28th March of the Living
The 28th March of the Living was held on the grounds of the former German Nazi concentration and extermination camp Auschwitz on May 2. This year's edition was attended by about 10,000 people from more than 40 countries and regions of the world, predominantly Jews, and over a thousand students from Polish schools.
The 2019 anniversary is a particularly special one: 75 years ago, the Germans deported some 420,000 Hungarian Jews to the German Nazi Auschwitz-Birkenau camp, 75% of whom were murdered immediately upon arrival in the gas chambers.
The March of the Living was attended, among others, by the Romanian Prime Minister Viorica Dancila, the President of the Greek Parliament Nicos Voutsis, the representative of the Polish Government Jan Krzysztof Ardanowski, the ambassadors of the United States from various countries, the ambassador of Israel to Poland Anna Azari and clergymen of many denominations. This year's march was led by Bartholomew I, Archbishop of Constantinople, New Rome and Ecumenical Patriarch.
After passing through the "Arbeit Macht Frei" gate, the participants proceeded from the site of the former Auschwitz I camp to Auschwitz II-Birkenau. As the participants of the March entered the Birkenau area, the names of children who were murdered during the Holocaust were read out. The main ceremony was held at the monument commemorating the victims of the camp located near the ruins of the gas chambers and crematoria II and III.
The Patriarch of Constantinople, Bartholomew I, underlined that few places in the history of humanity evoke such fear and disgust as Auschwitz: 'I have never been in a place where cruelty was the order of the day, and brutality was so terrifying that it infiltrated the very nature of this place. Gas chambers, crematoria, barbed wires - all this transformed the lives of people who ended up here into an unimaginable hell.' Patriarch Bartholomew I finished his speech with a plea to oppose evil: 'Silence in the face of injustice and exploitation. Silence in the wake of helplessness and suffering and silence against the ideologies of racism and discrimination magnify the problem. We must do all we can to ensure that the tragedy of the Shoah never occurs again. And the best way to achieve this is to oppose contemporary evil and inhumanity. Never again.'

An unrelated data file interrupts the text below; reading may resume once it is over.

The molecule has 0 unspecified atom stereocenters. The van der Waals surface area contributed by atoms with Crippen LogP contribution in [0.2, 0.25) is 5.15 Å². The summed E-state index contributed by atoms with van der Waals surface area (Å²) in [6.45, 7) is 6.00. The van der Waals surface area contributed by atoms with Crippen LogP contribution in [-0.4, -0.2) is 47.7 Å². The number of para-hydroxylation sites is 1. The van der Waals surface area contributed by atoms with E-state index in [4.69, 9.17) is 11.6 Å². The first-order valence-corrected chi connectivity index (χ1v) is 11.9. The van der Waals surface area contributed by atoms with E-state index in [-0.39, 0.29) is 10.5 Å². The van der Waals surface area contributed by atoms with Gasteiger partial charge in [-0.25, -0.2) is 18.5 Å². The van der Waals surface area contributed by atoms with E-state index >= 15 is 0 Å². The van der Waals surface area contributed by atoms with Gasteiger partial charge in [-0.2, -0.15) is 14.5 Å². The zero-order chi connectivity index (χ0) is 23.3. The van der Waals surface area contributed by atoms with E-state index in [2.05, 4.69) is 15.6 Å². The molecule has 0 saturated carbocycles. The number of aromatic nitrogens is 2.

The central theme of this year's March was the fight against antisemitism, racism and intolerance that is becoming increasingly prevalent in the world. The musical motif was the theme composed by John Williams for the film "Schindler's List" and performed in commemoration of the Righteous Among the Nations.
'The Jewish people have gone thru tremendous pains and afflictions, we say on Passover Vehi Sheumdah which is a beautiful song about how every generation our enemies of all different types rise up to destroy us and to wipe us out and Hashem saves us every time. Finishing up this trip and experiencing this horror trip with all of you reiterates once again how our enemies in this case the Nazis tried almost successfully to wipe out our existence and once again Hashem saved us and we are all here together showing them that we Won and we will continue to win! We should be proud that we’re Jewish and never back down in the face of evil," said a participant of the March, Harry Krakowski, son of an Auschwitz survivor, actively involved in supporting the Auschwitz Memorial, and long-standing member of the Board of Directors of the American Foundation that supports the activities of the Auschwitz-Birkenau Foundation.
During the ceremony at the former German Nazi camp, the El Malei Rachamim prayer was sung, and the Kaddish was recited (the Jewish prayer for the dead). The participants of the March left hundreds of wooden plaques with the names of the victims on the railway tracks and ramp, where SS doctors conducted the selection of Jews for deportation.